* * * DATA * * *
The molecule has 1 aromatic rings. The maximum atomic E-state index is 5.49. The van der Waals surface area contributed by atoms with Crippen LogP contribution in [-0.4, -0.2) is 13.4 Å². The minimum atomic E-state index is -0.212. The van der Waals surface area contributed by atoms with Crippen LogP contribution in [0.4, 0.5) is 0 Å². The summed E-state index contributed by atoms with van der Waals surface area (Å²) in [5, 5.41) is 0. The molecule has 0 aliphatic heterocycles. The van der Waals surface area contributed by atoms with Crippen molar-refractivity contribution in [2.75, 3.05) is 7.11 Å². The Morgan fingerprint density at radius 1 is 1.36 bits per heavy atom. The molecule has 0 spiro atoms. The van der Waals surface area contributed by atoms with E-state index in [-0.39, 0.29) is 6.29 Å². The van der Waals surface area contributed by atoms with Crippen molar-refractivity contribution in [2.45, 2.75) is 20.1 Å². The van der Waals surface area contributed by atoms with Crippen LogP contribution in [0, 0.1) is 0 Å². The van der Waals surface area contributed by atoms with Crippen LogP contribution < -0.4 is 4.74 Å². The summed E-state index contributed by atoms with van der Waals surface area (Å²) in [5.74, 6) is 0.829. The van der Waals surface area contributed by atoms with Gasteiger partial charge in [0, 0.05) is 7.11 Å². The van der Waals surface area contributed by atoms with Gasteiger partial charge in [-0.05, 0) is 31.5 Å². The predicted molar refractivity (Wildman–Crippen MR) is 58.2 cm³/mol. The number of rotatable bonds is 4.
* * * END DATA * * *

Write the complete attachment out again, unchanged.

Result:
The molecule has 1 aromatic rings. The maximum atomic E-state index is 5.49. The van der Waals surface area contributed by atoms with Crippen LogP contribution in [-0.4, -0.2) is 13.4 Å². The minimum atomic E-state index is -0.212. The van der Waals surface area contributed by atoms with Crippen LogP contribution in [0.4, 0.5) is 0 Å². The summed E-state index contributed by atoms with van der Waals surface area (Å²) in [5, 5.41) is 0. The molecule has 0 aliphatic heterocycles. The van der Waals surface area contributed by atoms with Crippen molar-refractivity contribution in [2.75, 3.05) is 7.11 Å². The Morgan fingerprint density at radius 1 is 1.36 bits per heavy atom. The molecule has 0 spiro atoms. The van der Waals surface area contributed by atoms with E-state index in [-0.39, 0.29) is 6.29 Å². The van der Waals surface area contributed by atoms with Crippen molar-refractivity contribution in [2.45, 2.75) is 20.1 Å². The van der Waals surface area contributed by atoms with Crippen LogP contribution in [0, 0.1) is 0 Å². The van der Waals surface area contributed by atoms with Crippen LogP contribution < -0.4 is 4.74 Å². The summed E-state index contributed by atoms with van der Waals surface area (Å²) in [5.74, 6) is 0.829. The van der Waals surface area contributed by atoms with Gasteiger partial charge in [0, 0.05) is 7.11 Å². The van der Waals surface area contributed by atoms with Gasteiger partial charge in [-0.05, 0) is 31.5 Å². The predicted molar refractivity (Wildman–Crippen MR) is 58.2 cm³/mol. The number of rotatable bonds is 4.